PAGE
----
The researchers found changes in the amount of gray matter within the brain's pain network. “We discovered a reduction in gray matter in certain regions responsible for pain inhibition in patients compared to healthy controls. The volume of these regions was significantly reduced in the patients,” said Mosch.

Changes were also present in signaling within the thalamus, a brain region that plays a central role in pain processing. The differences in white matter between patients and healthy controls suggested that there have been changes in pain signals in individuals with fibromyalgia.

The researchers also investigated how these structural changes within the brain were related to the themes' perceptions and behavior. They found that the greater the amount loss in certain brain regions, the more pain individuals with fibromyalgia felt.

Changes within the brain could be reversed

When researchers analyzed the connection between depression symptoms or activity levels and volume changes in certain brain regions, they found that the amount of a region called the putamen was smaller in individuals with more severe depression symptoms, but larger in individuals with higher activity levels.

“This suggests that changes in the brain may not be permanent, but can be influenced – that is, they could be reversible, for example through an active daily life,” says Mosch.

These results are neither “new nor surprising,” said Dr. Daniel Clauw, professor of anesthesiology, rheumatology and psychiatry on the University of Michigan, in an interview.

The changes within the brain “are not permanent – these parameters often normalize with effective therapies,” said Clauw, who can be director of the university's Research Center for Chronic Pain and Fatigue.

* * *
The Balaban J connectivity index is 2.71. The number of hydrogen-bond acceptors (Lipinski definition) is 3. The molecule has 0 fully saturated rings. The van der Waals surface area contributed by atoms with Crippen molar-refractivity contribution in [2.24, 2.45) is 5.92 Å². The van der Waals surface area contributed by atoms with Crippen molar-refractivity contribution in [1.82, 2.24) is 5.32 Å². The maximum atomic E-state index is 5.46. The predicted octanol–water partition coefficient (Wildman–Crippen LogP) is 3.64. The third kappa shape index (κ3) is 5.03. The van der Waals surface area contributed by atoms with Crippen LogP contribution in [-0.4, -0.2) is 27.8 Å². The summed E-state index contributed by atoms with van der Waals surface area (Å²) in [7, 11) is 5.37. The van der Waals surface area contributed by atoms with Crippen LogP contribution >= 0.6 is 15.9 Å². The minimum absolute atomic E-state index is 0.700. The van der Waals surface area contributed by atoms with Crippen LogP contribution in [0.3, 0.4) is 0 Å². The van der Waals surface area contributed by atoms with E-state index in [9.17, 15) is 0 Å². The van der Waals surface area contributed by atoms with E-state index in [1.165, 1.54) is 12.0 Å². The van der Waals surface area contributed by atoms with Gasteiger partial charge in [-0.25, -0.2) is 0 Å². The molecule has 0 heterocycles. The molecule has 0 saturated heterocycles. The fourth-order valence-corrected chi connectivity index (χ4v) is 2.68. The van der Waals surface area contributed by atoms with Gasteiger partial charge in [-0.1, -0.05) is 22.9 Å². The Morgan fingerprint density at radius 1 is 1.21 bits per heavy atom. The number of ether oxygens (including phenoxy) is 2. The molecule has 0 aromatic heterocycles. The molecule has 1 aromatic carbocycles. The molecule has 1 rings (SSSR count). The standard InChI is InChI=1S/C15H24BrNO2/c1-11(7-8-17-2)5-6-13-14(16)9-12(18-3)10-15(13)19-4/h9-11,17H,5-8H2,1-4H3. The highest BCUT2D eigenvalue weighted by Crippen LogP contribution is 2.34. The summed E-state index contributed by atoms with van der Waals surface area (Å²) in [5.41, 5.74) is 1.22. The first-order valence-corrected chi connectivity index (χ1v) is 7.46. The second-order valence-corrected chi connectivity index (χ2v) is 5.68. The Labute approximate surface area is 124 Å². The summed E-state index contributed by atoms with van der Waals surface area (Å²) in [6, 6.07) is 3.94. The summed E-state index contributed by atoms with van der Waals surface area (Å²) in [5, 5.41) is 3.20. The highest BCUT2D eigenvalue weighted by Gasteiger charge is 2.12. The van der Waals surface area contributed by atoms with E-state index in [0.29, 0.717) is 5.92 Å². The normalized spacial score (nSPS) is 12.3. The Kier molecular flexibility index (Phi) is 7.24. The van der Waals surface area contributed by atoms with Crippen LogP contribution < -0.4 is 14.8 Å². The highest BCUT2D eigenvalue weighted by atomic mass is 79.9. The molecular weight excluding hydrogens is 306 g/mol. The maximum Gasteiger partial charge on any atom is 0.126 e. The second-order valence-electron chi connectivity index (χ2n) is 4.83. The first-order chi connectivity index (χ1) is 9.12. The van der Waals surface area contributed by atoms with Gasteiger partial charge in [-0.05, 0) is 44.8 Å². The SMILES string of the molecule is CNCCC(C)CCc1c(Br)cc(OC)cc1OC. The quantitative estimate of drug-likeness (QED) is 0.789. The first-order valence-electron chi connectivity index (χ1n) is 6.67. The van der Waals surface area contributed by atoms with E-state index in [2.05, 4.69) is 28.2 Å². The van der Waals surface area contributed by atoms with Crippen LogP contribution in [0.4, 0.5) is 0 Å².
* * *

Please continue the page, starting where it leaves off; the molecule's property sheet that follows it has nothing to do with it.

He said certain medications – including some antidepressants, so-called selective serotonin-norepinephrine reuptake inhibitors (SNRIs) and gabapentinoids, that are used to treat shingles, restless leg syndrome and seizures – in addition to non-drug therapies equivalent to education, exercise and cognitive behavioral therapy are helpful in fibromyalgia and should help reverse among the brain changes.

Matallana, co-founder and director of the National Fibromyalgia Association, said that while the study doesn't contain any dramatically latest findings, “when it comes to research on pain, people really need to hear the same thing over and over again before the medical system decides that pain is a real thing.”

For her, the study is “another step to prove that the pain of fibromyalgia actually has a biological cause and that changes can actually be detected in an MRI.”

More importantly, “the study shows that some of these changes are reversible. This is especially important because people need to know that they will not get worse over time and never have a quality of life again,” said Matallana, the writer of the book The Complete Idiot's Guide to Fibromyalgia.

Today, Matallana still suffers from among the symptoms of fibromyalgia, equivalent to increased sensitivity to noise and smells and difficulty sleeping. “It's clear that my central nervous system is much more sensitive than other people's,” she said. Fortunately, she now not has full-body pain.